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Low Impact Development Becoming City Priority

The San Antonio City Council voted on Feb. 18 to endorse the strengthening of rules pertaining to low-impact development (LID) as a way to encourage more developers to implement LID components in projects.  Low-impact development promotes enhanced storm-water management as a key portion of a larger attempt to expand the overall level of water quality through several methods, including a decrease of flood peaks and the usage of natural features.

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Specifically, this strategy employs engineered small-scale hydrologic controls to mimic the pre-development hydrologic regime of watersheds through infiltrating, filtering, storing, evaporating, and detaining runoff close to its origin.  City officials say the council’s backing of the low-impact development ordinance will give developers more incentives to help protect the area’s watershed.

The San Antonio River Authority was instrumental in promoting low-impact development as a voluntary design option for city officials to include in their rules. Rain gardens are one example of low-impact development. A rain garden is intended to use native plants along small ditches to filter pollutants from water that drains off a roof and through gutters. The purified water, after passing through the garden, makes it into area waterways in a cleaner way. The low-impact development movement has picked up steam in San Antonio in the last few years.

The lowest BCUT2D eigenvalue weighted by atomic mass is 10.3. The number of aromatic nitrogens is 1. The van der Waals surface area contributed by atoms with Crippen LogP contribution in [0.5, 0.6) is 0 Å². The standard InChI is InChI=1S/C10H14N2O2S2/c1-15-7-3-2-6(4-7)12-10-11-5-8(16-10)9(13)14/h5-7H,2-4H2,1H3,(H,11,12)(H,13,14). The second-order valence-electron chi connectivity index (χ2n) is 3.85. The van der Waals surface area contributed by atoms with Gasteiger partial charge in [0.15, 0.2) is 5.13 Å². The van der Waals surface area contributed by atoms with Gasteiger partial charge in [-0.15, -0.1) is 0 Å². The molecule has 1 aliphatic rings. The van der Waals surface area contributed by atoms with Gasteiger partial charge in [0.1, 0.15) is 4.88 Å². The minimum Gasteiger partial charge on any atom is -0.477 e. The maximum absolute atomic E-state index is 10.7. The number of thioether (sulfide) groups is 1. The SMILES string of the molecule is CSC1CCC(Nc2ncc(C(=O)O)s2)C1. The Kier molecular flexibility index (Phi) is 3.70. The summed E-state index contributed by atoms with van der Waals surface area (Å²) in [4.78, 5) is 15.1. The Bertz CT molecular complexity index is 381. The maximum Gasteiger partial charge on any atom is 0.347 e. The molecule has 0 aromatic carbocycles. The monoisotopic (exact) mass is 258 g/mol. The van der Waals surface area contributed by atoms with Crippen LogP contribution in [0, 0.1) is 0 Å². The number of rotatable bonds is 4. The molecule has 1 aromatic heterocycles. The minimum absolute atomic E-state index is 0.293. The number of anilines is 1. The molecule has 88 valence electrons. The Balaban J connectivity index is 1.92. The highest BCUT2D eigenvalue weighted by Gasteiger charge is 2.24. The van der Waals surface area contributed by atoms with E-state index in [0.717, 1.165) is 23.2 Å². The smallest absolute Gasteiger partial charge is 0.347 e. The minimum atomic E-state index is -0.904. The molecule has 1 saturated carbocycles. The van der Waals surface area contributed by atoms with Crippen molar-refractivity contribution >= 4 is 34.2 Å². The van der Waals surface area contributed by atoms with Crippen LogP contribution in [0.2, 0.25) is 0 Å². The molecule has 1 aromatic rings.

Winning Design in SARA's LID competition for Port SA Complete Streets
Winning Design in SARA’s LID competition for Port SA Complete Streets

During a design competition in 2013, Port of San Antonio was chosen as a low-impact development project as it embraces the new urbanism principles to help raise density through multi-family, mixed-use development within an area receiving high runoff volumes. The idea of increasing and diversifying land uses, capturing and reusing rain and storm water, and incorporating sustainable complete streets—all near the San Antonio River and River Walk—made Hemisfair an attractive competition site during the same design competition. The city’s first LEED Gold certified building, the Parman Library in Stone Oak, implemented several methods of low-impact development.

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